YouTube -- which has helped me and many others spend crazy amounts of time browsing for old music clips to watch and post in this blog and on Facebook -- has declared today ts eighth birthday. Some stats from a publicist:
In 2013, more than 100 hours of video are uploaded to YouTube every minute.* That’s more than four days of video uploaded each minute! In 2012, it was 72 hours of video uploaded every minute. In 2011, it was 48 hours and in 2010, it was 35 hours.
Every month, more than 1 billion people come to YouTube to access news, answer questions and have a little fun. That’s almost one out of every two people on the Internet.
That also helps explain why YouTube is a corporate behemoth, a launching pad for entertainers, a place to find trailers for new movies -- and in general not the scrappy, amateur place it once was. That has taken some of the fun out of it, but pleasure can still be found. And it's an extraordinary research. I and my composition students have turned to YouTube for material when discussing various topics, including how best to make an argument. And, if you've been thinking about local anchor Wilma Smith, you can compile a video history of her local TV work via YouTube. I have seen clips going back more than 30 years, like this one:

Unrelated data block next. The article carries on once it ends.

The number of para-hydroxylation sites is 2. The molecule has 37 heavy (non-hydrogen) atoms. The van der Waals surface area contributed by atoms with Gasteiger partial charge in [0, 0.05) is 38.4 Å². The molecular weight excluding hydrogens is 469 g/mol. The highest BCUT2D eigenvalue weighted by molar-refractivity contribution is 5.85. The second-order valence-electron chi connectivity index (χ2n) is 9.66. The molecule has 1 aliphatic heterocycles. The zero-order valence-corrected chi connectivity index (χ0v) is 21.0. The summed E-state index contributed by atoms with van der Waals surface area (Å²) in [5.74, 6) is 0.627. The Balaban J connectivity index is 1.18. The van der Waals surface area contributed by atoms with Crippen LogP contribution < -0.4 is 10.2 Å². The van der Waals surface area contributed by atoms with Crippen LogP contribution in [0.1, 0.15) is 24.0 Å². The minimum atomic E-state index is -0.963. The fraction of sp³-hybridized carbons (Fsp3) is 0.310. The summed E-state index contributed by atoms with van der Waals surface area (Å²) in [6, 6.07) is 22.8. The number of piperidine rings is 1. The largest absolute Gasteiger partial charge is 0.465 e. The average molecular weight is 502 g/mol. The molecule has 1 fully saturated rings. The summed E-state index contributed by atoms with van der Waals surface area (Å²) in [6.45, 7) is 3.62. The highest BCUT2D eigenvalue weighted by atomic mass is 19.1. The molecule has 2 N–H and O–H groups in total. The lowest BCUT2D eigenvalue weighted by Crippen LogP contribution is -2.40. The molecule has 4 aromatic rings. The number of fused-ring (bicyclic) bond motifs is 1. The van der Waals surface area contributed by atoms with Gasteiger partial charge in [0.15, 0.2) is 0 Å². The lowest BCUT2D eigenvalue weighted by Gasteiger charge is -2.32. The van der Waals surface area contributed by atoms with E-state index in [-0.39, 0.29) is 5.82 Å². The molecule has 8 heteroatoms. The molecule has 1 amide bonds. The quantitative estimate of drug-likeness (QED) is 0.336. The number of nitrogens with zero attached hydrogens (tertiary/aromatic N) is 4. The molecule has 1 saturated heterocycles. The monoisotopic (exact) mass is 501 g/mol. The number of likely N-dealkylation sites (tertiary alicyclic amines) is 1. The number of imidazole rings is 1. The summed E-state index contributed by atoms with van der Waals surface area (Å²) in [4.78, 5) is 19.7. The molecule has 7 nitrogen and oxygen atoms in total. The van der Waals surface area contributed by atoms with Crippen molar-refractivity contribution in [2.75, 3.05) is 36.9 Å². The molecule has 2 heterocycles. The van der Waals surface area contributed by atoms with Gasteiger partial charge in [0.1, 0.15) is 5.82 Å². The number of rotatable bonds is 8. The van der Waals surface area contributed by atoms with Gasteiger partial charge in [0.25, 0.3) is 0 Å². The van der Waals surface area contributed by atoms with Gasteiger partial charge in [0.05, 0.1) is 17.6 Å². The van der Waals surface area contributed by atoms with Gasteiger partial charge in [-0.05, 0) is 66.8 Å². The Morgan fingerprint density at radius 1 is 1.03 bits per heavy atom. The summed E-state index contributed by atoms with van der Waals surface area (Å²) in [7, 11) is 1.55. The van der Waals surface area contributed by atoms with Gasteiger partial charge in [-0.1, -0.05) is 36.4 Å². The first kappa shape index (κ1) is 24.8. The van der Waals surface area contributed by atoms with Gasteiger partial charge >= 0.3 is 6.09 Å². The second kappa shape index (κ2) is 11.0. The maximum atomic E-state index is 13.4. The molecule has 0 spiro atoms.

Much like the Internet generally, YouTube has offered us a way to see our collective history in all its wonders and eccentricities. Sure, some of it is trivial and some of it is blindingly overcommercial. But think how it felt to watch that vintage clip above -- what it said not only about Smith, but about what local news used to be. I am a YouTube addict, and not at all sorry about it.